Serena Williams Gets Back in the Game
Tennis ace Serena Williams returns to the winner's circle after battling injuries, grief, and a dramatic slip in her pro ranking.
Finding Balance continued...
"I wish I could be like Martina Navratilova," says Williams, referring to
her 50-year-old colleague as someone whose passion for the sport never wanes,
despite a nearly nonstop playing schedule. "But I'm not like that. I need other
things in my life. I need balance."
When asked if these other "things" -- from business meetings with apparel
executives to red-carpet movie premieres -- help prevent feelings of burnout,
she replies, "Yes. For me, they do. Absolutely."
For naysayers who questioned her commitment to tennis before her spectacular
return in Australia a few months ago, for those who wrote that she wasn't
training enough, wasn't conditioned enough, and had lost her desire to win,
Williams offers this: "I never stopped training. I trained all year - you have
to. It was never an option to settle [for a lower ranking]."
Back on Top
So, WebMD asks, which is more difficult emotionally: maintaining a No. 1
position with your competitors gunning to take you down, or climbing back as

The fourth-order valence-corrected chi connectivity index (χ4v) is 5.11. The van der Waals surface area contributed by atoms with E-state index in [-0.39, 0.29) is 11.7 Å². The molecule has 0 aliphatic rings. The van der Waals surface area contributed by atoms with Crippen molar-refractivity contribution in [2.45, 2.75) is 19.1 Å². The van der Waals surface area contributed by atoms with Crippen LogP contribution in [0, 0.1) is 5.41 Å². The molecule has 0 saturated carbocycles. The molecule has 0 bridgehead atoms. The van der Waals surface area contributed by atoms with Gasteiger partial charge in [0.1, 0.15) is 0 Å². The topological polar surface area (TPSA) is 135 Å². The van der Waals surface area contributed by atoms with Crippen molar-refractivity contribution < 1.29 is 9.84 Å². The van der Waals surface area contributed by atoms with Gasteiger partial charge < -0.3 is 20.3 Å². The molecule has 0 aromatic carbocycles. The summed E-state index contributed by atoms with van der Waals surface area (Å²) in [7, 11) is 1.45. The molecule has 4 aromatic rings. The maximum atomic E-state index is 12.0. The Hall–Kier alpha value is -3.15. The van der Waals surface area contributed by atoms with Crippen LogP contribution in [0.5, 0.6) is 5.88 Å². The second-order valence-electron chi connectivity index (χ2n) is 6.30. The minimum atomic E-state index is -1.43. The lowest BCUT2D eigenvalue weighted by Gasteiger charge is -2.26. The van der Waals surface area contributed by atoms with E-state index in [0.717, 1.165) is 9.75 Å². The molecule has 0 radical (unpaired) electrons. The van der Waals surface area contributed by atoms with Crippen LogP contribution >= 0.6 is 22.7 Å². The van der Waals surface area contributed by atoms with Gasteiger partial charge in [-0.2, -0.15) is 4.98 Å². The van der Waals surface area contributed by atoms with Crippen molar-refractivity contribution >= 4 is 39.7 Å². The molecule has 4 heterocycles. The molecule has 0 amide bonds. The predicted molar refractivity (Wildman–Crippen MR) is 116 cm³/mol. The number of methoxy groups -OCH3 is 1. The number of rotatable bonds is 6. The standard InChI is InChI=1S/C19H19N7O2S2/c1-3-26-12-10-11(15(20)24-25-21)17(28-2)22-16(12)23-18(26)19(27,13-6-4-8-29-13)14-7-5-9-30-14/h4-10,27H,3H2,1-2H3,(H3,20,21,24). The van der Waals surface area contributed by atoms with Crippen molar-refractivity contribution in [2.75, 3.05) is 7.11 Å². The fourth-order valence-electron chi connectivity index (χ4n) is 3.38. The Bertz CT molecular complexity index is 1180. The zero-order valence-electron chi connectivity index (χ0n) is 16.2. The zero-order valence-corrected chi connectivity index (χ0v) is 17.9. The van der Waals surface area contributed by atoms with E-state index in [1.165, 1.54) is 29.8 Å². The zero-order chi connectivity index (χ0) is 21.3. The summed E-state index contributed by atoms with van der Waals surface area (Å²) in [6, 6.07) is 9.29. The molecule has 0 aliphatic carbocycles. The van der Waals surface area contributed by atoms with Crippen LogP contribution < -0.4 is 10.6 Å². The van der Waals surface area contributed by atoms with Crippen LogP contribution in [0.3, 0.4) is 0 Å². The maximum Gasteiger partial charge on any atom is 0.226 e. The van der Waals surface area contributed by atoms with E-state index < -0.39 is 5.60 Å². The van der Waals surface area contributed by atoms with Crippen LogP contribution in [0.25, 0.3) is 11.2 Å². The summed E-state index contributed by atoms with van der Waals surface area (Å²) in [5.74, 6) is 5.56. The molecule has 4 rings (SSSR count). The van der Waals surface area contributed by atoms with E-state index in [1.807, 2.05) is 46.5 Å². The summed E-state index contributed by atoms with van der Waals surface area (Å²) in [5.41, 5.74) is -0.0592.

the underdog? "I don't know which one is harder," Williams says. "There are ups
and downs. When you're down -- feeling truly low -- fighting your way back can
be fun. But when you're No. 1, it's the best. Nothing's better. ...
"But I never feel pressure," she continues, challenging Macci's earlier
assessment. "I just stay focused on my own game. That's what works for me."
Does she believe her presence -- all 5 feet, 10 inches of cut biceps,
iron-strong legs, fierce gaze, and determined focus -- intimidates her
adversaries? "I really don't know," she says. "I try not to think about anyone
else out there. I think about me."
When Williams took on Sharapova in Melbourne, she was thinking about someone
else -- but it wasn't her opponent on the other side of the net. After winning
the match with a forceful backhand -- and securing her eighth Grand Slam title
-- Williams told the crowd in an emotional voice, "Most of all, I would like to
dedicate this win to my sister, who's not here. Her name is Yetunde. I just
love her so much. I'll try not to get teary-eyed, but I said a couple of days
ago, if I win this, it's going to be for her. So thanks, Tunde."
Sharapova later remarked: "You can never underestimate [Williams] as a
performer. ... I know what she's capable of, and she showed that today. She has
shown it many, many times."
Built to Win
Compared with some of her will-o'-the-wisp rivals, including her 125-pound
archnemesis, Belgian player Justine Henin, Williams is physically, well,
impressive. But does she get tired of having her fitness level questioned
simply because she has curves, strength, and mass? Does she suffer from weight
issues and insecurities like so many other American women? Or does Williams
view her body as a machine, something to be nourished and trained for maximum